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BASF dials up cost cuts in Germany, flags earnings rebound

By Ludwig Burger

FRANKFURT (Reuters) -Germany’s BASF will slash another 1 billion euros ($1.1 billion) in annual costs at its Ludwigshafen headquarters, citing weak demand and high energy costs in its home market, highlighting the country’s economic woes.

The annual cost savings will be reached by the end of 2026 affecting both production and administrative activities, the German chemicals giant said in a statement on Friday.

It also predicted that group earnings before interest, taxes, depreciation and amortisation (EBITDA), adjusted for one-offs would rebound to between 8 billion and 8.6 billion euros in 2024. Last year, the earnings figure fell 29% to 7.67 billion.

CEO Martin Brudermueller, who will quit in April to become non-executive chairman of carmaker Mercedes-Benz, cited high competitiveness of the group outside of Germany under challenging conditions.

“On the other hand, the negative earnings at our Ludwigshafen site show the urgent need for further decisive actions here to enhance our competitiveness,” he added.

An economic downcycle at home is weighing on volumes affecting specialty chemicals and more basic petrochemicals known as its upstream business, the company said. This would lead to more job cuts that are being discussed with shop stewards.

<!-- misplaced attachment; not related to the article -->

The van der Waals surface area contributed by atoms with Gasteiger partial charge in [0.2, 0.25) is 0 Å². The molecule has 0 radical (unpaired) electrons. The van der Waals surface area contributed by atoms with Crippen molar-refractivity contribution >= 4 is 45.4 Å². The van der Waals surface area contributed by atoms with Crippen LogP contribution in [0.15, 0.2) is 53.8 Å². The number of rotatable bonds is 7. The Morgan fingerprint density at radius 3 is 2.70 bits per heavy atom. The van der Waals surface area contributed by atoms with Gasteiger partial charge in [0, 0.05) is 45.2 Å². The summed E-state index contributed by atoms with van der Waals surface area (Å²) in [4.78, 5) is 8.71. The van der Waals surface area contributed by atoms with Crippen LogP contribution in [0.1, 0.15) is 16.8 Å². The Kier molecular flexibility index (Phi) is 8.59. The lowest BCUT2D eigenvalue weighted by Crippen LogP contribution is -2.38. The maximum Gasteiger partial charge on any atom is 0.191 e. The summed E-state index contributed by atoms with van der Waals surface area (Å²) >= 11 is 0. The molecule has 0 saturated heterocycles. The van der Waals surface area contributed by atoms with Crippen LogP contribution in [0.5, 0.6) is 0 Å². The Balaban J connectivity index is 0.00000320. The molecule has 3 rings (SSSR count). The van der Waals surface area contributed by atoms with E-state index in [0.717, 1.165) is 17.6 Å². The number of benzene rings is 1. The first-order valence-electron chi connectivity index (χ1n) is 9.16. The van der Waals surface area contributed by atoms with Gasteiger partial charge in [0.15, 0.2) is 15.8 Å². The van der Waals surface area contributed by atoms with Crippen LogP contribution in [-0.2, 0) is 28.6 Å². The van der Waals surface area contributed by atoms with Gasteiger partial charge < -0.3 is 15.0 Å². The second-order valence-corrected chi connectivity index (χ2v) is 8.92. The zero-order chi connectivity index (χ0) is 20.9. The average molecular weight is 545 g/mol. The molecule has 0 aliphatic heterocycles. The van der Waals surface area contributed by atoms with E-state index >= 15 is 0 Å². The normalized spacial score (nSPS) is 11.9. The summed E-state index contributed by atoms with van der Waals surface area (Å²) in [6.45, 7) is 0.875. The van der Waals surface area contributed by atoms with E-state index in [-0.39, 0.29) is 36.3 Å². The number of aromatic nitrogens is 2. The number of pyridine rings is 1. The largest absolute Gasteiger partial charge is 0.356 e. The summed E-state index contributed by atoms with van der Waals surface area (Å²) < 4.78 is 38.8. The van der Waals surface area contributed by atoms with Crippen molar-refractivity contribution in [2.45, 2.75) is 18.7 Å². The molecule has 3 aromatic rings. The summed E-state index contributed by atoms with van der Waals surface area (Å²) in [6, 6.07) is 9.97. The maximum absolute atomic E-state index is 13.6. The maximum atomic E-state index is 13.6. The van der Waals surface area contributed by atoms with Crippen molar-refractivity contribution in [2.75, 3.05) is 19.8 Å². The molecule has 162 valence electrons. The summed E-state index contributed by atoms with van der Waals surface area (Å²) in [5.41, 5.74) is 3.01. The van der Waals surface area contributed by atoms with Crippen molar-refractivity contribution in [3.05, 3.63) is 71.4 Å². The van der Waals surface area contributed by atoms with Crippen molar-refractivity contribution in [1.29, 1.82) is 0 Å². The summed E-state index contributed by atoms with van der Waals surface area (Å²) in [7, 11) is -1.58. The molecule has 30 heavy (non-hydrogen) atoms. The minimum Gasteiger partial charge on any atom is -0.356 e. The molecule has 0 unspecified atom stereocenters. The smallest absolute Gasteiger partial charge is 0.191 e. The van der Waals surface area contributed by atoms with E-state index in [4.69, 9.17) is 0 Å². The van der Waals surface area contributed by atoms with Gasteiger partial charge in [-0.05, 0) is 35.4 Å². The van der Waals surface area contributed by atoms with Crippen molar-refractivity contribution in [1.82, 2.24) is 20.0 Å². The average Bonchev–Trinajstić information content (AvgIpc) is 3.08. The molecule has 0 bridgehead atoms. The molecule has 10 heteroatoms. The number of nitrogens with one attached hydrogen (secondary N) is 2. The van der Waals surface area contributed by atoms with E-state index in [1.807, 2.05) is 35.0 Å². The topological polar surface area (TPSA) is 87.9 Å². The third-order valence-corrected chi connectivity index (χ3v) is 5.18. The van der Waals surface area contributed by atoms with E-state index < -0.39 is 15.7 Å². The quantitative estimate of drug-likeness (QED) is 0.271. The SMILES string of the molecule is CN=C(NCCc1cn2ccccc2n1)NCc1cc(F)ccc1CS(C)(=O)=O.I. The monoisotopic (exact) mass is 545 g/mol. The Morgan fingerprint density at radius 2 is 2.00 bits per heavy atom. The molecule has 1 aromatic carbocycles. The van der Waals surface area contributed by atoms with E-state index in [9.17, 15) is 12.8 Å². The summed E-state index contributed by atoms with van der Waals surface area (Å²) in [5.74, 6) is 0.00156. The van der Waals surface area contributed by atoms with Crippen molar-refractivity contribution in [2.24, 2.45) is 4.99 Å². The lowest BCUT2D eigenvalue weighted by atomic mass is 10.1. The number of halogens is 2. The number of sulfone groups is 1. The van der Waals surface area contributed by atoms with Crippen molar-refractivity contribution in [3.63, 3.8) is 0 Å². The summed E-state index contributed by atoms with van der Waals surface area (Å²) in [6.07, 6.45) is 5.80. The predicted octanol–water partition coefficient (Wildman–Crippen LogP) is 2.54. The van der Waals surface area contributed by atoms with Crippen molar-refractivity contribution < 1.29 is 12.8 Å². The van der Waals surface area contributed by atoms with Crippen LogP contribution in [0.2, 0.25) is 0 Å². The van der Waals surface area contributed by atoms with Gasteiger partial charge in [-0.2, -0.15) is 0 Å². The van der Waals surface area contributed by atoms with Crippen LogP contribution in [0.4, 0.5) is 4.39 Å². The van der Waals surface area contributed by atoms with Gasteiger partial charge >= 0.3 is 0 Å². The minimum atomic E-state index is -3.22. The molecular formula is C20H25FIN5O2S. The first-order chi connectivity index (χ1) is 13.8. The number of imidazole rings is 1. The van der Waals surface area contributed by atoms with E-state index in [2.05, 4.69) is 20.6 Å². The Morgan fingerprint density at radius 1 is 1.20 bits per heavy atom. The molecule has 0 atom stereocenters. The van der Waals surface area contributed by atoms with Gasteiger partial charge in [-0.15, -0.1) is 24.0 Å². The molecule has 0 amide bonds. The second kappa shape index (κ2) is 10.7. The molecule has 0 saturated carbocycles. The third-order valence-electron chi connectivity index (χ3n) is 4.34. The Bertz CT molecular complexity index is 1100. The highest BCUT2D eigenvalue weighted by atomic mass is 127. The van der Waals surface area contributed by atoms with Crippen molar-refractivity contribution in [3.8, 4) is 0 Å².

“Higher production costs due to structurally higher energy prices predominantly burden the upstream businesses.”

A year ago, BASF laid out detailed plans to close sites, slash costs and about 2,600 jobs in Europe amid structurally weak demand there, affecting mainly its Ludwigshafen headquarters.

In October, the company ramped up cost cuts further to around 1.1 billion euros annually from the end of 2026, having previously targeted a 1 billion euro reduction.

It will propose an annual dividend of 3.40 euros per share, unchanged from a year earlier, it said on Friday.

($1 = 0.9240 euros)

(Reporting by Ludwig Burger; editing by Bartosz Dabrowski)


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